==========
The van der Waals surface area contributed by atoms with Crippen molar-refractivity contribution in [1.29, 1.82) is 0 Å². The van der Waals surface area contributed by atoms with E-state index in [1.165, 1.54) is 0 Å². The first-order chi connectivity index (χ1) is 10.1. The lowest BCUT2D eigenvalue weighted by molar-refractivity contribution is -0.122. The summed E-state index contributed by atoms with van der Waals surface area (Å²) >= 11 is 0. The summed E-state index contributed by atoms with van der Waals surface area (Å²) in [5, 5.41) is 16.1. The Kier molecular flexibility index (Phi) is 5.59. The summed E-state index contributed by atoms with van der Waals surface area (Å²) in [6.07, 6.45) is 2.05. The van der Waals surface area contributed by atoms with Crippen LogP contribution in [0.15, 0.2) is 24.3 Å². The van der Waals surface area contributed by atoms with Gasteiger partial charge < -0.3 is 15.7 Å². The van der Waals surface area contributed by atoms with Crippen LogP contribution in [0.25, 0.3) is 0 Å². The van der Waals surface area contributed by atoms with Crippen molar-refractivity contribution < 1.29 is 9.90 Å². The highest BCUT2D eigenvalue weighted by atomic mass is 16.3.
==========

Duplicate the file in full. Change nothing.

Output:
The van der Waals surface area contributed by atoms with Crippen molar-refractivity contribution in [1.29, 1.82) is 0 Å². The van der Waals surface area contributed by atoms with E-state index in [1.165, 1.54) is 0 Å². The first-order chi connectivity index (χ1) is 10.1. The lowest BCUT2D eigenvalue weighted by molar-refractivity contribution is -0.122. The summed E-state index contributed by atoms with van der Waals surface area (Å²) >= 11 is 0. The summed E-state index contributed by atoms with van der Waals surface area (Å²) in [5, 5.41) is 16.1. The Kier molecular flexibility index (Phi) is 5.59. The summed E-state index contributed by atoms with van der Waals surface area (Å²) in [6.07, 6.45) is 2.05. The van der Waals surface area contributed by atoms with Crippen LogP contribution in [0.15, 0.2) is 24.3 Å². The van der Waals surface area contributed by atoms with Gasteiger partial charge < -0.3 is 15.7 Å². The van der Waals surface area contributed by atoms with Crippen LogP contribution in [0.25, 0.3) is 0 Å². The van der Waals surface area contributed by atoms with Crippen molar-refractivity contribution < 1.29 is 9.90 Å². The highest BCUT2D eigenvalue weighted by atomic mass is 16.3.